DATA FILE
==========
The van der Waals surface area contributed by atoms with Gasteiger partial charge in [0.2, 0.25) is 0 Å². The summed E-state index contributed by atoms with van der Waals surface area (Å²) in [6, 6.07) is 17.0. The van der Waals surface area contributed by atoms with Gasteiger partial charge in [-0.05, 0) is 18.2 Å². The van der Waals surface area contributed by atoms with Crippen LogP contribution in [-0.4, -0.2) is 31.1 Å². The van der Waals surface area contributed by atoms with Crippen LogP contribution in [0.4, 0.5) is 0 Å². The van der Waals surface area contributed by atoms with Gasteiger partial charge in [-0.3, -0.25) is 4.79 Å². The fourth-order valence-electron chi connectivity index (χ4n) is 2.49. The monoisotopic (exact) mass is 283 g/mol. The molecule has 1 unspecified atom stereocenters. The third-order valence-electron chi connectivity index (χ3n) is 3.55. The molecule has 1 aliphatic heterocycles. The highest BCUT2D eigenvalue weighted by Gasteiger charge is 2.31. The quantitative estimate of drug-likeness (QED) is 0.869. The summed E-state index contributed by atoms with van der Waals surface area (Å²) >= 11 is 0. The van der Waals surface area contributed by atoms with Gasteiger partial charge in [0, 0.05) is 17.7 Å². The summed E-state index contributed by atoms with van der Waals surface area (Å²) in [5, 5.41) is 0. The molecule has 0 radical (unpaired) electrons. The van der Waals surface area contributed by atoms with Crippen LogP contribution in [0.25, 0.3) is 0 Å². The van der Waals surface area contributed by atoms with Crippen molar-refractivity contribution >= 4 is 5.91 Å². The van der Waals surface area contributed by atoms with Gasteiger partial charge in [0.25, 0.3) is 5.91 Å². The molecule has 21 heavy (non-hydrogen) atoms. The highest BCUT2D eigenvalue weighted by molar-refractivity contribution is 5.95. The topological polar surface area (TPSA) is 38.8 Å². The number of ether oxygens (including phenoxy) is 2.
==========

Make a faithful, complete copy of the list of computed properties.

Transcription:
The van der Waals surface area contributed by atoms with Gasteiger partial charge in [0.2, 0.25) is 0 Å². The summed E-state index contributed by atoms with van der Waals surface area (Å²) in [6, 6.07) is 17.0. The van der Waals surface area contributed by atoms with Gasteiger partial charge in [-0.05, 0) is 18.2 Å². The van der Waals surface area contributed by atoms with Crippen LogP contribution in [-0.4, -0.2) is 31.1 Å². The van der Waals surface area contributed by atoms with Crippen LogP contribution in [0.4, 0.5) is 0 Å². The van der Waals surface area contributed by atoms with Gasteiger partial charge in [-0.3, -0.25) is 4.79 Å². The fourth-order valence-electron chi connectivity index (χ4n) is 2.49. The monoisotopic (exact) mass is 283 g/mol. The molecule has 1 unspecified atom stereocenters. The third-order valence-electron chi connectivity index (χ3n) is 3.55. The molecule has 1 aliphatic heterocycles. The highest BCUT2D eigenvalue weighted by Gasteiger charge is 2.31. The quantitative estimate of drug-likeness (QED) is 0.869. The summed E-state index contributed by atoms with van der Waals surface area (Å²) >= 11 is 0. The van der Waals surface area contributed by atoms with Gasteiger partial charge in [0, 0.05) is 17.7 Å². The summed E-state index contributed by atoms with van der Waals surface area (Å²) in [5, 5.41) is 0. The molecule has 0 radical (unpaired) electrons. The van der Waals surface area contributed by atoms with Crippen LogP contribution in [0.25, 0.3) is 0 Å². The van der Waals surface area contributed by atoms with Crippen molar-refractivity contribution >= 4 is 5.91 Å². The van der Waals surface area contributed by atoms with Gasteiger partial charge in [0.25, 0.3) is 5.91 Å². The molecule has 21 heavy (non-hydrogen) atoms. The highest BCUT2D eigenvalue weighted by molar-refractivity contribution is 5.95. The topological polar surface area (TPSA) is 38.8 Å². The number of ether oxygens (including phenoxy) is 2.